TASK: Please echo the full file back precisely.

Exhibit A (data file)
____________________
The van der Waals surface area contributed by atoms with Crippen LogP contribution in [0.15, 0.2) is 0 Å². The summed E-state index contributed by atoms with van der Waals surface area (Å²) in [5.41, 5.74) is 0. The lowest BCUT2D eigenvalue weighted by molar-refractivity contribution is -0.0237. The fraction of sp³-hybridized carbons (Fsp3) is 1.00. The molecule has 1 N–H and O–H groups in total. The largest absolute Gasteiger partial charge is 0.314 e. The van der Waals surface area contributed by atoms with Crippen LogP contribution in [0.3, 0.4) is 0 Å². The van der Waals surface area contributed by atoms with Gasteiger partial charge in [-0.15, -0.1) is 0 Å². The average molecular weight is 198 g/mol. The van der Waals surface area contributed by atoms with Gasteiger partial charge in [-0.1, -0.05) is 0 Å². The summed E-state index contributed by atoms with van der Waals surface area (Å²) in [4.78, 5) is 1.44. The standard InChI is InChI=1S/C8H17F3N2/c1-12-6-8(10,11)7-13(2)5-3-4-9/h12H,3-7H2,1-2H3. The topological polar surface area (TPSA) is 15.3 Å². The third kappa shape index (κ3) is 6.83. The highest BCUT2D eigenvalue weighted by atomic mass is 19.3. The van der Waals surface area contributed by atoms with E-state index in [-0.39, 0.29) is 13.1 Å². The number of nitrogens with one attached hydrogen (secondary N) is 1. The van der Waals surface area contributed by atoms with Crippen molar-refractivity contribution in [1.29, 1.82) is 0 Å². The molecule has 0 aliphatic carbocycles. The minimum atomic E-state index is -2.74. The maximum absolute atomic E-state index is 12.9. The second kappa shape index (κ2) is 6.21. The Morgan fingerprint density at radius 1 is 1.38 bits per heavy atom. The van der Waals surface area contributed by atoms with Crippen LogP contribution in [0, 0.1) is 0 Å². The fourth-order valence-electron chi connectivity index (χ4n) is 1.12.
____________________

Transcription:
The van der Waals surface area contributed by atoms with Crippen LogP contribution in [0.15, 0.2) is 0 Å². The summed E-state index contributed by atoms with van der Waals surface area (Å²) in [5.41, 5.74) is 0. The lowest BCUT2D eigenvalue weighted by molar-refractivity contribution is -0.0237. The fraction of sp³-hybridized carbons (Fsp3) is 1.00. The molecule has 1 N–H and O–H groups in total. The largest absolute Gasteiger partial charge is 0.314 e. The van der Waals surface area contributed by atoms with Crippen LogP contribution in [0.3, 0.4) is 0 Å². The van der Waals surface area contributed by atoms with Gasteiger partial charge in [-0.15, -0.1) is 0 Å². The average molecular weight is 198 g/mol. The van der Waals surface area contributed by atoms with Gasteiger partial charge in [-0.1, -0.05) is 0 Å². The summed E-state index contributed by atoms with van der Waals surface area (Å²) in [4.78, 5) is 1.44. The standard InChI is InChI=1S/C8H17F3N2/c1-12-6-8(10,11)7-13(2)5-3-4-9/h12H,3-7H2,1-2H3. The topological polar surface area (TPSA) is 15.3 Å². The third kappa shape index (κ3) is 6.83. The highest BCUT2D eigenvalue weighted by atomic mass is 19.3. The van der Waals surface area contributed by atoms with E-state index in [-0.39, 0.29) is 13.1 Å². The number of nitrogens with one attached hydrogen (secondary N) is 1. The van der Waals surface area contributed by atoms with Crippen molar-refractivity contribution in [1.29, 1.82) is 0 Å². The molecule has 0 aliphatic carbocycles. The minimum atomic E-state index is -2.74. The maximum absolute atomic E-state index is 12.9. The second kappa shape index (κ2) is 6.21. The Morgan fingerprint density at radius 1 is 1.38 bits per heavy atom. The van der Waals surface area contributed by atoms with Crippen LogP contribution in [0, 0.1) is 0 Å². The fourth-order valence-electron chi connectivity index (χ4n) is 1.12.